5
$\begingroup$

I recently read The Big Short by Michael Lewis in which the depiction of the role of subprime mortgage lending in the US and then run away speculation on CDOs are shown to be the central and primary cause of the 2008 financial crisis. Then today I watched a lecture called The Third Industrial Revolution (https://www.youtube.com/watch?v=QX3M8Ka9vUA) by Jeremy Rifkin in which he portrays the 2008 subprime mortgage crash as being an "aftershock" of the real financial "earthquake" which was international oil prices hitting $147/barrel 6 months prior to the 2008 crisis. He continues this analogy by insisting global policy makers are, when they bail out the banks who invested in subprime mortgages or change investing laws, "trying to address the aftershock rather than the earthquake." I have never heard this view of the situation and am ignorant as to how international oil pricing functions and affects the world economy. How do people in the know square the relative significance of the US subprime mortgage investment bubble with this international oil price situation when trying to label the root causes of the 2008 global financial crisis?

$\endgroup$
1
  • 2
    $\begingroup$ There have been many accounts of the Global Financial Crisis. Most give at most a passing mention of the role of oil prices (rightly so in my opinion). It may have been an aggravating factor but not much more than that. $\endgroup$
    – user18
    Mar 8, 2019 at 3:23

2 Answers 2

4
$\begingroup$

It's worth differentiating between the financial crisis of 2007-2009, and the recession that began in December 2007.

The financial crisis was indeed caused by a run on wholesale funding that was precipitated by significant losses on real estate, both subprime and otherwise. As noted in the first link, stresses in wholesale funding first appeared in August 2007. At that time, oil prices (WTI) were still \$70-\$80/barrel.

Losses to financial institutions during the crisis that can reasonably be linked to oil are limited, and the timing is all wrong, so it's not credible to suggest that the increase in oil prices would have led to a financial crisis absent the actual mechanism (run on wholesale funding, significant losses on real estate assets) by which the financial crisis occurred.

That said, it's certainly likely that oil prices contributed to the recession that began in December 2007, as documented by James Hamilton, though the severity of this recession was in large part due to the fact that there was a financial crisis:

Recessions associated with financial crises have been more severe and longer lasting than recessions associated with other shocks. Recoveries from such recessions have been typically slower, associated with weak domestic demand and tight credit conditions.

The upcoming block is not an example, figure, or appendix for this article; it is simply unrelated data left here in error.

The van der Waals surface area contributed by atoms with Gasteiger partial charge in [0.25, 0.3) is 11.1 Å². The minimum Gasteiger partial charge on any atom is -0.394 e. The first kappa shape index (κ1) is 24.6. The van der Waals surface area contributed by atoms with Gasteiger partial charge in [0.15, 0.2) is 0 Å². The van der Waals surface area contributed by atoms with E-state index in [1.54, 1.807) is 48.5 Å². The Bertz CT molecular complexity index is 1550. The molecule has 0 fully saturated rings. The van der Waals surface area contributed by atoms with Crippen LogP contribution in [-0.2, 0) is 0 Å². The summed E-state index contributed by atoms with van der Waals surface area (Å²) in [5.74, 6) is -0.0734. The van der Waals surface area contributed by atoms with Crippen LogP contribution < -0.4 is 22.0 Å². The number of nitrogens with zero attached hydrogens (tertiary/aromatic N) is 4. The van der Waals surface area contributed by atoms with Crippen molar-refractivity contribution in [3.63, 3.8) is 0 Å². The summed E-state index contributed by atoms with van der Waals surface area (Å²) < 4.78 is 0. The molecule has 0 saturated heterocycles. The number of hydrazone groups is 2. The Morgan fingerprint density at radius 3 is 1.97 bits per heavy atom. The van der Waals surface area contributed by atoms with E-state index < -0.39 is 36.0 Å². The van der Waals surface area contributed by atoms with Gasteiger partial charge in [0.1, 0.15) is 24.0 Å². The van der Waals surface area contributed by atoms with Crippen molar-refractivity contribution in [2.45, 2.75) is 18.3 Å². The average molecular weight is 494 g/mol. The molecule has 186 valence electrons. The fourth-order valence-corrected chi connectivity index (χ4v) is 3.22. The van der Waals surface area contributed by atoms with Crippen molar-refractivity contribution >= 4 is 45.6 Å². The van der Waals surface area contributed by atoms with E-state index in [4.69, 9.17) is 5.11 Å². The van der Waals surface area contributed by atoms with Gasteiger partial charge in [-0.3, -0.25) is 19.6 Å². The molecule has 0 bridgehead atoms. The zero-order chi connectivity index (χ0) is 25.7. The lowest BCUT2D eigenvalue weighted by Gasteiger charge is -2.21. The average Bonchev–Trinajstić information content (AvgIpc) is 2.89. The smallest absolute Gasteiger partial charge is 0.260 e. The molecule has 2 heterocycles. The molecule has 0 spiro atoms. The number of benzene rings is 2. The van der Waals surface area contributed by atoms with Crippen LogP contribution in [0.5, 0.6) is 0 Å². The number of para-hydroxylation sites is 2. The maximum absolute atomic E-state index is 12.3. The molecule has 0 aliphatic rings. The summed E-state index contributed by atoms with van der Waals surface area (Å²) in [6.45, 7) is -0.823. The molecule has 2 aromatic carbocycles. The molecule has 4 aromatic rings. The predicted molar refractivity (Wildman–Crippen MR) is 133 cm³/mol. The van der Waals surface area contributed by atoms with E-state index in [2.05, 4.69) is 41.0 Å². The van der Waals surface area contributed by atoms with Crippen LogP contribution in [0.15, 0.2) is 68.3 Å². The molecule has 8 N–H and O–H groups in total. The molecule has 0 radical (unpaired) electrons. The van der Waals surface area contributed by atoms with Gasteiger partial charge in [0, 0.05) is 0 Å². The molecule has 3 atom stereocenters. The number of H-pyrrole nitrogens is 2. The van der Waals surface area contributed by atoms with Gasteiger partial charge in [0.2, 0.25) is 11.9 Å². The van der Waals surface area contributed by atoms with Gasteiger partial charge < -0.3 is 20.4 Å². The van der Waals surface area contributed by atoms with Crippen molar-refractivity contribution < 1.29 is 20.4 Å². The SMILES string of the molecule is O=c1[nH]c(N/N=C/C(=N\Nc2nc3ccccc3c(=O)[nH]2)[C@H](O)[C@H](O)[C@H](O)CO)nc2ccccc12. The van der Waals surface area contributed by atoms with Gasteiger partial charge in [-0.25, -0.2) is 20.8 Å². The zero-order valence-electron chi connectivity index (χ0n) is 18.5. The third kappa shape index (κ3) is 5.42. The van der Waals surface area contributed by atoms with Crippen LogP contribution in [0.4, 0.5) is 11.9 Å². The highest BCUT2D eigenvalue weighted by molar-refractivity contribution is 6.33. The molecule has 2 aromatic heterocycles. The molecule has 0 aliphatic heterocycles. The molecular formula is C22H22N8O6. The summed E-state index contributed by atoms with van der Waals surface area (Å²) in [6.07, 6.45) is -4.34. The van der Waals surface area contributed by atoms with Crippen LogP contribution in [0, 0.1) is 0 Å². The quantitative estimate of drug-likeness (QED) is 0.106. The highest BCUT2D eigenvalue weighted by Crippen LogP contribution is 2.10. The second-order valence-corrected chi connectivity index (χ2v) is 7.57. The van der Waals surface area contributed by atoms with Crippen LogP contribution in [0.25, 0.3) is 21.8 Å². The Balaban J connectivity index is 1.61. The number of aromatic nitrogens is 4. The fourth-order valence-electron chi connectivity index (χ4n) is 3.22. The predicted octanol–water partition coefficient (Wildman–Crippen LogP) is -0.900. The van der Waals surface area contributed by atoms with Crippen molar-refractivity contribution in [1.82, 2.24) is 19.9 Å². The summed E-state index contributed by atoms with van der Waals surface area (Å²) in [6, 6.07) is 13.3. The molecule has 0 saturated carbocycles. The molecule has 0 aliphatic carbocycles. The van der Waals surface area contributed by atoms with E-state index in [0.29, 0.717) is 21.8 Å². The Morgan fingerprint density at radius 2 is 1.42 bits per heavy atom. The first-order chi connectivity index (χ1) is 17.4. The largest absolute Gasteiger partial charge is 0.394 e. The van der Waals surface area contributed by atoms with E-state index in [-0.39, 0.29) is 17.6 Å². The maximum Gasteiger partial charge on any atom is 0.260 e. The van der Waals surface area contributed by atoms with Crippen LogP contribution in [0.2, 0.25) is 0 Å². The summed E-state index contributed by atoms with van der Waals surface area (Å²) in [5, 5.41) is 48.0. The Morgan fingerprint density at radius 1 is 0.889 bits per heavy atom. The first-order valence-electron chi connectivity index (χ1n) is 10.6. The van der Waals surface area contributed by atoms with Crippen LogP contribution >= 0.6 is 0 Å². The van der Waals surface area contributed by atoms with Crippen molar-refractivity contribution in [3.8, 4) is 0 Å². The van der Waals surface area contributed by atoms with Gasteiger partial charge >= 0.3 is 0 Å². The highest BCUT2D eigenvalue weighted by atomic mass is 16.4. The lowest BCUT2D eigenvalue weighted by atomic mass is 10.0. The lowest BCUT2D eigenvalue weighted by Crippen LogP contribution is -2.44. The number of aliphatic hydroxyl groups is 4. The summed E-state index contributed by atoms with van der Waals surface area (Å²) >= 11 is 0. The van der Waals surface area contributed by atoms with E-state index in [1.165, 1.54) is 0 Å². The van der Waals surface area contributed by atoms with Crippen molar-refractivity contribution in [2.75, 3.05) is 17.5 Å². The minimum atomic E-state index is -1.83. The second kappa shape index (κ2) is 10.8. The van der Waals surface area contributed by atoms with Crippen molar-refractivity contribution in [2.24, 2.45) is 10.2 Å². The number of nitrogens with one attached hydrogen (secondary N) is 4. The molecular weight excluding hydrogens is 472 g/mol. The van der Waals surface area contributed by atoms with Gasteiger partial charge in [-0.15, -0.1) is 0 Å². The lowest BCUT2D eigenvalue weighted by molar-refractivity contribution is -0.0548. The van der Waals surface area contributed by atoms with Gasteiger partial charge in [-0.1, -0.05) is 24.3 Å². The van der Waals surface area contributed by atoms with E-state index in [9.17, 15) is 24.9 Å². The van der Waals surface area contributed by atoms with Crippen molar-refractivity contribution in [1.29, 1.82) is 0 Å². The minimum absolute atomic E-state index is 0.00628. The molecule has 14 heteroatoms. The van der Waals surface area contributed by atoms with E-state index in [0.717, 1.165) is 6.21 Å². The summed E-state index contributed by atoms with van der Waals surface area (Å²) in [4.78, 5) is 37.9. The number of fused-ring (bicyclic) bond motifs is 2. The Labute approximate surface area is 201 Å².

Thus, oil prices are likely to have contributed to pushing the economy into recession, which may have worsened credit losses, fueling the stresses in the financial sector, but it's not credible to claim that they were a primary factor in causing the financial crisis, as compared to the structural vulnerabilities relating to wholesale funding and securitized assets.

$\endgroup$
1
-2
$\begingroup$

Decrease in oil discovery & production itself linked to 'peak' oil levels having been reached globally is what caused it.

Its getting much harder to get oil and we are producing less of it, whilst population levels keep increasing, and citizens globally keep aiming for and reaching for much higher levels of energy consumption.

This crisis was therefore only a precursor to much worse environmental, civil, economic and geopolitical crisis to come, as we are unable to extract more and more fossil fuels from the earth, but are instead extracting less and less, and are consequently incapable of replacing those types of fuel sources with greener alternatives, due to instrinsic limitations attached to renewables for example.

Our economies and our populations will have to learn to operate with less energy, and learn to live in a state of constant decreasing economic output (technical recessions).

I doubt we will have robots and driveless cars in this scenario, and anticipate we will instead have to increase our manual workforce across essential industries such as agriculture, manufacturing. Whilst service industries will mostly collapse due to reduced transformative-type industries requiring services, and individuals will evade cities to get closer to food sources (the cost of transporting resources will explode).

This is only a short list of what is to come.

Watch out for the signals that demonstrate that certain individuals, organisations, and countries - who have understood all this - are preparing for it.

And let's ask yourselves the question...are we preparing too ?

$\endgroup$
2

Your Answer

By clicking “Post Your Answer”, you agree to our terms of service and acknowledge you have read our privacy policy.

Not the answer you're looking for? Browse other questions tagged or ask your own question.